Bcell homing to mammary glands

Lactating mammary glands are part of the integrated mucosal immune system, and milk antibodies reflect antigenic stimulation of MALT in the gut as well as in the airways. This fact has been documented by showing that SIgA from breast milk exhibits antibody specificities for an array of common intestinal and respiratory pathogens (Goldman, 1993). The secretory antibodies are thus highly targeted against infectious agents in the mother's environment, which are those likely to be encountered by the infant during its first weeks of life. Therefore, breast-feeding represents an ingenious immunological integration of mother and child (Fig. 14.4). Although the protection provided by this humoral defence mechanism is most readily demonstrable in populations living in poor sanitary conditions (Hanson et al., 1993; Anon., 1994), a beneficial clinical effect is also apparent in the industrialized world (Wold and Hanson, 1994),

  1. 14.4. Integration of mucosal immunity between mother and the newborn. The figure emphasizes migration (arrows) of primed B- (and probably T-) cells from gut-associated lymphoid tissue (GALT), such as Peyer's patches, via lymph and peripheral blood to lactating mammary glands. This distribution of precursors for immunoglobulin (lg)A plasma cells beyond the gut mucosa is crucial for glandular production and subsequent occurrence in breast milk of secretory antibodies (SlgA and SlgM) specific for enteric antigens (microorganisms and food proteins). By this mechanism, the breast-fed infant will receive relevant secretory antibodies directed against the microflora initially colonizing its mucosae (reflecting the mother's microflora) and hence be better protected both in the gut and in the upper airways by SlgA and SlgM (hatched areas), in the same way as the mother's gut mucosa is protected by similar antibodies (hatched areas).
  2. 14.4. Integration of mucosal immunity between mother and the newborn. The figure emphasizes migration (arrows) of primed B- (and probably T-) cells from gut-associated lymphoid tissue (GALT), such as Peyer's patches, via lymph and peripheral blood to lactating mammary glands. This distribution of precursors for immunoglobulin (lg)A plasma cells beyond the gut mucosa is crucial for glandular production and subsequent occurrence in breast milk of secretory antibodies (SlgA and SlgM) specific for enteric antigens (microorganisms and food proteins). By this mechanism, the breast-fed infant will receive relevant secretory antibodies directed against the microflora initially colonizing its mucosae (reflecting the mother's microflora) and hence be better protected both in the gut and in the upper airways by SlgA and SlgM (hatched areas), in the same way as the mother's gut mucosa is protected by similar antibodies (hatched areas).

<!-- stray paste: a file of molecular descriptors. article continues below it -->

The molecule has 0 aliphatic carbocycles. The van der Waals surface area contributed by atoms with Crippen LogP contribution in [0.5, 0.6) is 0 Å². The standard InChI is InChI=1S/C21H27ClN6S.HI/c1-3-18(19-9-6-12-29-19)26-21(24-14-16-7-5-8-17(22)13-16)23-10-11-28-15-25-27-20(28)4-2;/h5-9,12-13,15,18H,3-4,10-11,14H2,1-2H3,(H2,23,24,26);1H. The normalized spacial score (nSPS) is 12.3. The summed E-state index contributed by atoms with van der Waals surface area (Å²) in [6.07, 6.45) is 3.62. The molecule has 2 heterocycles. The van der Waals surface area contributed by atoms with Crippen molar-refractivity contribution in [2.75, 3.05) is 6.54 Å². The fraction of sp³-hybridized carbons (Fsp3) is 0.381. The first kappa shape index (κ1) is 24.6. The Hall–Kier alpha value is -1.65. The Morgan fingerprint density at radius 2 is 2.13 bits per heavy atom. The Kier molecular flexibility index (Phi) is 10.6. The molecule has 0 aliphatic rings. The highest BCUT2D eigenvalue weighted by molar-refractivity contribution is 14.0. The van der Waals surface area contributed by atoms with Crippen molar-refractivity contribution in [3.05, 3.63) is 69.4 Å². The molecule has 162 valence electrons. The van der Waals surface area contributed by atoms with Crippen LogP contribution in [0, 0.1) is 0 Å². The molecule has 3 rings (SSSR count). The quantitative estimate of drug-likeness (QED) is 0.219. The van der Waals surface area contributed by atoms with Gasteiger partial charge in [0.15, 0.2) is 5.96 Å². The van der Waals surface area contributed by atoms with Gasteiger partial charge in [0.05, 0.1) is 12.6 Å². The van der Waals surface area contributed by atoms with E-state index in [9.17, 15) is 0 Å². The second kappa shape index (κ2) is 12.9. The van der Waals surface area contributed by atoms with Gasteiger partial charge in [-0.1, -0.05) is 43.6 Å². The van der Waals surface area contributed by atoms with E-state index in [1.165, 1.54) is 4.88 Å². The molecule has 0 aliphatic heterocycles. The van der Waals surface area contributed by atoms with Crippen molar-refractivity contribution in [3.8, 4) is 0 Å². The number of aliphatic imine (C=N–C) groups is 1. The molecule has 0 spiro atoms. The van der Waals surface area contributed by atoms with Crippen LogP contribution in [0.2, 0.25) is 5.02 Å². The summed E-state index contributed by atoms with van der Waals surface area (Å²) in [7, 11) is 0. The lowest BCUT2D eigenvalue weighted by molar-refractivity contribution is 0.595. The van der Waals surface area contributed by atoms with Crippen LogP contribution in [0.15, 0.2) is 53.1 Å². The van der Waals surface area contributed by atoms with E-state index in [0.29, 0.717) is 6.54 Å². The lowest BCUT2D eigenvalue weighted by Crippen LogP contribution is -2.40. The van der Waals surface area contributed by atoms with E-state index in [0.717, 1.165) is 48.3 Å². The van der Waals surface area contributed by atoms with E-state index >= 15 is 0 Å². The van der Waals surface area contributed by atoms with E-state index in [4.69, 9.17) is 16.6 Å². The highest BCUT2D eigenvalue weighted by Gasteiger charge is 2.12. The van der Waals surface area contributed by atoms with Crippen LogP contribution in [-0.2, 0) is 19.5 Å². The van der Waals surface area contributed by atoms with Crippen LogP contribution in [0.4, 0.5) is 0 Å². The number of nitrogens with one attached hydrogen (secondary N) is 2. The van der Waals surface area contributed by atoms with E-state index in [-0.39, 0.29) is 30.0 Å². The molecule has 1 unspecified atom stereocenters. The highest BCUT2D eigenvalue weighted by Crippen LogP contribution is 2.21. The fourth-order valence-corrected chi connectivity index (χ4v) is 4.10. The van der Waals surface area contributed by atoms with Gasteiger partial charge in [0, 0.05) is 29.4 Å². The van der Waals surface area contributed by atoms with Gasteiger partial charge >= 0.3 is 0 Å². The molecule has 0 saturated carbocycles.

even in relation to relatively common diseases, such as otitis media and acute lower respiratory tract infections (Pisacane et al., 1994; Newman, 1995; Golding et al., 1997).

Antibodies to various dietary antigens, such as cow's milk proteins (Savilahti et al., 1991) and gluten (Juto and Holm, 1992), are also present in breast milk. However, little is known about the preferential site where soluble luminal antigens exert immune priming. Thus, dietary proteins may be taken up mainly through the extensive epithelial surfaces covering the diffuse immunological effector tissue of the intestinal mucosa rather than by M cells, and may therefore be largely transported to the mesenteric lymph nodes. As discussed below, their fate and possible immune-inductive or tolerogenic effects will depend on how they are handled locally and whether they reach lymph or portal blood (Brandtzaeg et al., 1987; Sanderson and Walker, 1993; Brandtzaeg, 1996a).

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